Yet his attention had never before been so sharply and decisively arrested; and it was with a strong, superstitious prevision of success that he withdrew into the entry of the court. The steps drew swiftly nearer, and swelled out suddenly louder as they turned the end of the street. The lawyer, looking forth from the entry, could soon see what manner of man he had to deal with.
But he made straight for the door, crossing the roadway to save time; and as he came, he drew a key from his pocket like one approaching home. Utterson stepped out and touched him on the shoulder as he passed. Hyde, I think? Hyde shrank back with a hissing intake of the breath.
What do you want? Utterson of Gaunt Street — you must have heard my name; and meeting you so conveniently, I thought you might admit me. Hyde, blowing in the key.
Hyde appeared to hesitate, and then, as if upon some sudden reflection, fronted about with an air of defiance; and the pair stared at each other pretty fixedly for a few seconds. Hyde, with a flush of anger. The other snarled aloud into a savage laugh; and the next moment, with extraordinary quickness, he had unlocked the door and disappeared into the house. The lawyer stood a while when Mr.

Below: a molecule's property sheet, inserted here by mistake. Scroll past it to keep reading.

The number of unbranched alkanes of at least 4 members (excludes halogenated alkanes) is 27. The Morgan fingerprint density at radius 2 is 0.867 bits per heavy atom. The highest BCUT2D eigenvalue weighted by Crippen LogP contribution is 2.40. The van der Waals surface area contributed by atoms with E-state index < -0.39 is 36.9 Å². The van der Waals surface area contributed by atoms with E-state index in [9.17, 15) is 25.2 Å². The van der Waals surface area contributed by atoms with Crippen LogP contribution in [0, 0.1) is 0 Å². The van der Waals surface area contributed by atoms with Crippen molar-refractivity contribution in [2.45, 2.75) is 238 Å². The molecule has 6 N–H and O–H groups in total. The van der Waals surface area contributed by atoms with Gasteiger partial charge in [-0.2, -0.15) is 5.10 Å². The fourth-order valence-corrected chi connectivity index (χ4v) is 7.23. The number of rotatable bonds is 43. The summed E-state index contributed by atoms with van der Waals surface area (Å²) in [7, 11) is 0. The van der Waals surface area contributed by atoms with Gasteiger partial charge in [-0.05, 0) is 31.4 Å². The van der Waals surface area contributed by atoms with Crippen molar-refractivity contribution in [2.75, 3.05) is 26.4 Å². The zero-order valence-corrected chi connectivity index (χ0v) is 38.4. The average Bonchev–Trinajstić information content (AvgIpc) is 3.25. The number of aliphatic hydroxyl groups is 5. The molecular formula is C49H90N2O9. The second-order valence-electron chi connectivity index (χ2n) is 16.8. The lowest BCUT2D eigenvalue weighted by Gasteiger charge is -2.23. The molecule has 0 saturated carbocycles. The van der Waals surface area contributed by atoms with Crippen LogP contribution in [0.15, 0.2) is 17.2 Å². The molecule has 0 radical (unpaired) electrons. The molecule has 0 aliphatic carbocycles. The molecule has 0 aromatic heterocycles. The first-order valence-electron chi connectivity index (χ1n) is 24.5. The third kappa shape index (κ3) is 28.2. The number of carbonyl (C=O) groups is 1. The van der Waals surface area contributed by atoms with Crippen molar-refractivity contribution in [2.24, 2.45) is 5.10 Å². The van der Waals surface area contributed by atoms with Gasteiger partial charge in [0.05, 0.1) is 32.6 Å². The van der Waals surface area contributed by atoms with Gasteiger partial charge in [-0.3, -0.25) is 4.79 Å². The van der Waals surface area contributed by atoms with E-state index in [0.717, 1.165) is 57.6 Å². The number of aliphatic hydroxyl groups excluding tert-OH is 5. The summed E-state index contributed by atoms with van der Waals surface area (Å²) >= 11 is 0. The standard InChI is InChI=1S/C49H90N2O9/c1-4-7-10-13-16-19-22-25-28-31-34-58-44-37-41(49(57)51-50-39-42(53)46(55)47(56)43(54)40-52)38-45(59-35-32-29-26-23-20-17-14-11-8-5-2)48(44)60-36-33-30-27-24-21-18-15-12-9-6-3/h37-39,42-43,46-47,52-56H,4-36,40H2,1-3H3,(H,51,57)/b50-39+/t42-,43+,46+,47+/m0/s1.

Hyde had left him, the picture of disquietude. Then he began slowly to mount the street, pausing every step or two and putting his hand to his brow like a man in mental perplexity. The problem he was thus debating as he walked, was one of a class that is rarely solved.
Hyde was pale and dwarfish, he gave an impression of deformity without any nameable malformation, he had a displeasing smile, he had borne himself to the lawyer with a sort of murderous mixture of timidity and boldness, and he spoke with a husky, whispering and somewhat broken voice; all these were points against him, but not all of these together could explain the hitherto unknown disgust, loathing, and fear with which Mr.
Utterson regarded him. God bless me, the man seems hardly human! Something troglodytic, shall we say? Round the corner from the by-street, there was a square of ancient, handsome houses, now for the most part decayed from their high estate and let in flats and chambers to all sorts and conditions of men: map-engravers, architects, shady lawyers, and the agents of obscure enterprises. One house, however, second from the corner, was still occupied entire; and at the door of this, which wore a great air of wealth and comfort, though it was now plunged in darkness except for the fan-light, Mr.